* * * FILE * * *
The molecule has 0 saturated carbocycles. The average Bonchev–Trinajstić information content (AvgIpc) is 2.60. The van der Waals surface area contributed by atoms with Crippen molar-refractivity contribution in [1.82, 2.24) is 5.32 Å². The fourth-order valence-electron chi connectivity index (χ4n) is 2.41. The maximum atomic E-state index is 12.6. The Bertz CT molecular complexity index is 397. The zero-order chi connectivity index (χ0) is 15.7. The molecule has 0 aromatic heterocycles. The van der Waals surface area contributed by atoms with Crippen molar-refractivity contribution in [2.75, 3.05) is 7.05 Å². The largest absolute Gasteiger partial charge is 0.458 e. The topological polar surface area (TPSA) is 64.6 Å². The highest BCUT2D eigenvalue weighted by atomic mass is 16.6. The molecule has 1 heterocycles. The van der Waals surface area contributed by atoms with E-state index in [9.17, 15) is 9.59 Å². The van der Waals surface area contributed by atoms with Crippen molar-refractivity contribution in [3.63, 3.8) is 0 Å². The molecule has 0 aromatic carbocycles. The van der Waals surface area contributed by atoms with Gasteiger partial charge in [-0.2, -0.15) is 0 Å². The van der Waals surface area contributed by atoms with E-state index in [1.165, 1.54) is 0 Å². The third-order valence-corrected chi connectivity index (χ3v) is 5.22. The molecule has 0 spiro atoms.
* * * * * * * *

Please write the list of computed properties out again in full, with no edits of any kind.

The molecule has 0 saturated carbocycles. The average Bonchev–Trinajstić information content (AvgIpc) is 2.60. The van der Waals surface area contributed by atoms with Crippen molar-refractivity contribution in [1.82, 2.24) is 5.32 Å². The fourth-order valence-electron chi connectivity index (χ4n) is 2.41. The maximum atomic E-state index is 12.6. The Bertz CT molecular complexity index is 397. The zero-order chi connectivity index (χ0) is 15.7. The molecule has 0 aromatic heterocycles. The van der Waals surface area contributed by atoms with Crippen molar-refractivity contribution in [2.75, 3.05) is 7.05 Å². The largest absolute Gasteiger partial charge is 0.458 e. The topological polar surface area (TPSA) is 64.6 Å². The highest BCUT2D eigenvalue weighted by atomic mass is 16.6. The molecule has 1 heterocycles. The van der Waals surface area contributed by atoms with E-state index in [9.17, 15) is 9.59 Å². The van der Waals surface area contributed by atoms with Crippen molar-refractivity contribution in [3.63, 3.8) is 0 Å². The molecule has 0 aromatic carbocycles. The van der Waals surface area contributed by atoms with Gasteiger partial charge in [-0.2, -0.15) is 0 Å². The van der Waals surface area contributed by atoms with E-state index in [1.165, 1.54) is 0 Å². The third-order valence-corrected chi connectivity index (χ3v) is 5.22. The molecule has 0 spiro atoms.